After the horrific flames were finally extinguished, life inevitably continued on, and students would soon resume their education. However, with the leveled classrooms and cafeteria, it would not play out as it used to.

In regards to lunch, the system underwent various changes, all of which could not have been done without the community coming together. “Everyone would bring their lunch, and, for awhile, there was a place […] just right down from the high school, it’s called Earl’s, and he made these great hotdogs, so he started selling hotdogs, and they’d bring hotdogs in; and, after awhile, the cafeteria started setting up in the hallway and sold sandwiches and stuff like that. But we were without a cafeteria for a long time. And then, the next school year, they would make the lunch at the elementary school and bring it over.”

As for education, the school made use of what they had left. “They turned the gym into classrooms, and it was nice; you’d go over to the football field and maybe have a class over there.” Students would still attend school regularly, and lessons would resume as usual.

Fire coverage from the Beaver’s Tale – the student newspaper of the time.

The fate of the building after the fire would consist of a long and arduous journey. Four days after the school’s demise, members of the Karns community came together to clean up the debris. In addition to donating their time and energy, some people brought tons of food and the work session took on the mood of a family reunion. Mr. Lyon expressed his appreciation in a speech on March 21st of the same year, saying, “We all owe our gratitude to these people, not only for reclaiming our school, but for demonstrating what great things can be accomplished when friends work together. We’ve been hurt. But we will endure all these things and we will pull through because we’re a family.” The community loved the school dearly. They did all they could to feel comfort for their memories that were taken.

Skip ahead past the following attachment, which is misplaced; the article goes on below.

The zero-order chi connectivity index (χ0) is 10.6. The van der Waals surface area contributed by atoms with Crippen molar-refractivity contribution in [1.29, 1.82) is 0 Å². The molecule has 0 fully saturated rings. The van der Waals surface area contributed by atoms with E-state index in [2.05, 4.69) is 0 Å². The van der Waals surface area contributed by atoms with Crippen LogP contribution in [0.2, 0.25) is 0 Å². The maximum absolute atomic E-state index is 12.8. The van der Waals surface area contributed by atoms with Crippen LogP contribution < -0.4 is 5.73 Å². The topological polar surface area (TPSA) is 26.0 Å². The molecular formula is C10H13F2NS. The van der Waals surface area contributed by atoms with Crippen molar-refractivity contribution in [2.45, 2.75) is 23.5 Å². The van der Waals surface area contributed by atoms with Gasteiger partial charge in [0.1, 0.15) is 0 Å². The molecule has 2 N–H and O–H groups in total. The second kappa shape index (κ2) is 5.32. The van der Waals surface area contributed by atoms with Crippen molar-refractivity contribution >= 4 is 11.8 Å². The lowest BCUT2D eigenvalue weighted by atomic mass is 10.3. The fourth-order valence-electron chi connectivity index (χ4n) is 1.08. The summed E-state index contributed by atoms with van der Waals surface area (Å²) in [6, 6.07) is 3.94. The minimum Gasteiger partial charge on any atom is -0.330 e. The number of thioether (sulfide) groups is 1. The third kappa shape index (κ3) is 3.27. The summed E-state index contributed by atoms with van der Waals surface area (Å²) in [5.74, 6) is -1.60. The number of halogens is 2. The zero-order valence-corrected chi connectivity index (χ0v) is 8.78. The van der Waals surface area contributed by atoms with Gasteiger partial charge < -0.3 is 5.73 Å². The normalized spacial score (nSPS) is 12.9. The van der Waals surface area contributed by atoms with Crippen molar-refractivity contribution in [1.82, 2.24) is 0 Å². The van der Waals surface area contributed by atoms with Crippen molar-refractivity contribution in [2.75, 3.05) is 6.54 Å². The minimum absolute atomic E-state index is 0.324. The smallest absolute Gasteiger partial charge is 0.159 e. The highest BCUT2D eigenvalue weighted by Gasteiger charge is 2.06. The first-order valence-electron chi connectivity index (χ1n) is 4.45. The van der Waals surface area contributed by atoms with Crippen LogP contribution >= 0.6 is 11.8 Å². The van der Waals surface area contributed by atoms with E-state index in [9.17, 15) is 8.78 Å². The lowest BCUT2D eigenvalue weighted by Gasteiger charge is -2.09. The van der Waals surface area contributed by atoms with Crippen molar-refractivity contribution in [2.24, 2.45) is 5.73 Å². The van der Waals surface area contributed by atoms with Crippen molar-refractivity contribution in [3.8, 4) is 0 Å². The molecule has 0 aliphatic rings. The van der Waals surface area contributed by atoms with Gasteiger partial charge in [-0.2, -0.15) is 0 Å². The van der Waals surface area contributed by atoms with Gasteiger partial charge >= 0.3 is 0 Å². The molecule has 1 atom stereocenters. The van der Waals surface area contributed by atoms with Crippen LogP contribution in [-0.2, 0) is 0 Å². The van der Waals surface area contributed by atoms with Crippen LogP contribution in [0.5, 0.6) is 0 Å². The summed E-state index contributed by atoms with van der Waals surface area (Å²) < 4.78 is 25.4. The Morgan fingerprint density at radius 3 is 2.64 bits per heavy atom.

The fire and the destruction that accompanied it left lasting effects that the school itself never fully recovered from; although repairs were made, the main building was eventually taken down before a full recovery could take place, and the construction of the new school began. Set to reopen early 1981, the budget for the construction was set at $8.5 million, and was, at the time, the country’s most expensive school. It was to take up 200,393 square feet and was meant to house up to 1,800 students. Compared to the old building of 3 floors, the new building only consists of two floors.

Despite the unfortunate efforts to tear down the past and the future, Karns High School, as well as the Karns community, remain strong today. Although changes have occurred, the community will never forget how things were; and, most importantly, they will never give up on what they have now.